By Rosalind Sedacca, CCT During and after divorce your children may be hyper-sensitive about many things. What may have formerly been routine conversations, questions or activities can now be touchy subjects fraught with anxiety, resentment or ager. This is understandable when you consider that the stability of the world they knew has been dramatically altered. Minor insecurities can easily grow into major problems. Children may regress in their behaviors and skills, become more clinging – or more aloof – depending on their adaptability and perspective about the divorce. This is a time to master the art of good parent/child communication so you can reinforce or rebuild trust, security and confidence that things will be okay again – despite the changes inflicted by your divorce. Here are some solid tips for more effective communication with your children. Master them today and they will work on your behalf for years and years ahead. Keep your conversations private – at times when others are not around.

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5 Ways to Minimize the Impact of Divorce...

5 Ways to Minimize the Impact of Divorce on Your Children
By Rosalind Sedacca, CCT Communication with our children is always important, but never as essential as when they are impacted by separation or divorce. Children are vulnerable and easily frightened by changes in their routines. The more you talk to and comfort them, the less stress and anxiety they’ll experience. This is the time to reassure your children that you are taking care of matters and everyone in the family will be okay. Then, of course, take responsibility for doing what needs to be done to assure their well-being. Here are five important ways you can minimize the impact of divorce on your children to help them thrive during and after your divorce. Strive to keep as much normalcy in your children’s lives as is feasible. Maintaining relationships with friends and neighbors provides a sense of stability and continuity. Keeping children in the same school and remaining in the same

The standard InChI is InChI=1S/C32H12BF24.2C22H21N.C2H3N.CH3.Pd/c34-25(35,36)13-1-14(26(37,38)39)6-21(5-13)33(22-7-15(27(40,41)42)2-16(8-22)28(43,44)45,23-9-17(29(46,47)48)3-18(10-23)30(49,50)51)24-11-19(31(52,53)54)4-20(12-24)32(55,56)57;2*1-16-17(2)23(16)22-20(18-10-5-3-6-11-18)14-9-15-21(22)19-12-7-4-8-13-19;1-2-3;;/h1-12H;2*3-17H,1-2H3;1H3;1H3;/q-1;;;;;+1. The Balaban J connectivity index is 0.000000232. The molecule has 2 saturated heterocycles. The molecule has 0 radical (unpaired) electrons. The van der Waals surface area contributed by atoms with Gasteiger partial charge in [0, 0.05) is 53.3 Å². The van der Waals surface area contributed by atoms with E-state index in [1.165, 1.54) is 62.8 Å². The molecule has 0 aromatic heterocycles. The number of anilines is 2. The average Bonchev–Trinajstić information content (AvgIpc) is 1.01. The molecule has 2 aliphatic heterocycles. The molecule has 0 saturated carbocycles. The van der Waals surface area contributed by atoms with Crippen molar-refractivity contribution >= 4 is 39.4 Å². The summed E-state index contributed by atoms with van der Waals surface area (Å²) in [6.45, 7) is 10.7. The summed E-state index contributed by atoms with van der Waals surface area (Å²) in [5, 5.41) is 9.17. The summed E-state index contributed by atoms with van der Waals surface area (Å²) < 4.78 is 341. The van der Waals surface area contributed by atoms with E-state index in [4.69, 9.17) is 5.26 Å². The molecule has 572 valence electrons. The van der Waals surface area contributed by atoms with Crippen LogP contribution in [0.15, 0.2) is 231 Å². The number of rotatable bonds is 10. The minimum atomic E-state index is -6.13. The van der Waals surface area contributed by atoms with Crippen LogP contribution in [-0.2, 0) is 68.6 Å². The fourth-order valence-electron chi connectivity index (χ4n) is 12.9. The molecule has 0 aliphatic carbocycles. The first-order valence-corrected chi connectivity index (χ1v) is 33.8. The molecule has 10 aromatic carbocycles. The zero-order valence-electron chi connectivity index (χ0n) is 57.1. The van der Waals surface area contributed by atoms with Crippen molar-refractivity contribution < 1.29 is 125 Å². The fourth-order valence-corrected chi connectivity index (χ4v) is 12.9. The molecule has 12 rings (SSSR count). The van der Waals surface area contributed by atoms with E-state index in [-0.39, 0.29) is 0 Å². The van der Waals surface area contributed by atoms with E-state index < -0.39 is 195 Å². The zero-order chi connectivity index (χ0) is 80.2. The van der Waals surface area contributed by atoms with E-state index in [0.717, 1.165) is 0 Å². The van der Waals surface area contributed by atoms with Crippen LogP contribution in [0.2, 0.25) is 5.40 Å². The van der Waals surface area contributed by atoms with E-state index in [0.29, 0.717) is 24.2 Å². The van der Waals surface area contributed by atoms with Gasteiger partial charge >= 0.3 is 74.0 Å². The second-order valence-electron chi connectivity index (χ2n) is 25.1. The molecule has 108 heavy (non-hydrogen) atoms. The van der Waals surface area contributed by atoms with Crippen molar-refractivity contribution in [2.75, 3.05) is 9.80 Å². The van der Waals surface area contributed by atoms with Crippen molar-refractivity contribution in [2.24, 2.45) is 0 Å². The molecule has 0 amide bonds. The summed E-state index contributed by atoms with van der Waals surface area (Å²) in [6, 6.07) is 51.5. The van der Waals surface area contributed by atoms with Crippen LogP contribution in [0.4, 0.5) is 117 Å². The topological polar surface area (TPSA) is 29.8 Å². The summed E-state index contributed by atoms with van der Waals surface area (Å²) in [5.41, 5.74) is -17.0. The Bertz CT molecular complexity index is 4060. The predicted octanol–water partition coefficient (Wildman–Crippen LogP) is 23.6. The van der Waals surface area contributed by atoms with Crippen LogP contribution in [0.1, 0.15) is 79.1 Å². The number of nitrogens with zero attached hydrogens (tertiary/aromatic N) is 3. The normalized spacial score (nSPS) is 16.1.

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Two Families Now: Video Class Teaches Ef...

Two Families Now: Video Class Teaches Effective Parenting During Separation & Divorce
By Rosalind Sedacca, CCT I was quite impressed with an on-line video course created especially for divorcing and divorced or separated parents. Its child-centered approach and message aligns well with the teachings of the Child-Centered Divorce Network. The program is titled, Two Families Now. The Two Families Now parenting class helps parents lower their stress level and protect children from conflict during the family transition process. The class increases parents' knowledge and awareness of divorce-related factors that affect children. It also helps parents build new skills that will access critically needed social support to help buffer the impact of divorce on your children. As a parent you want to raise children with a healthy sense of self-worth. You want children who are trusting and trust-worthy -- who are open to creating loving relationships in their lives. I firmly believe it’s not divorce per se that emotionally scars children. It’s how

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How to Rebuild Your Self Esteem After Di...

How to Rebuild Your Self Esteem After Divorce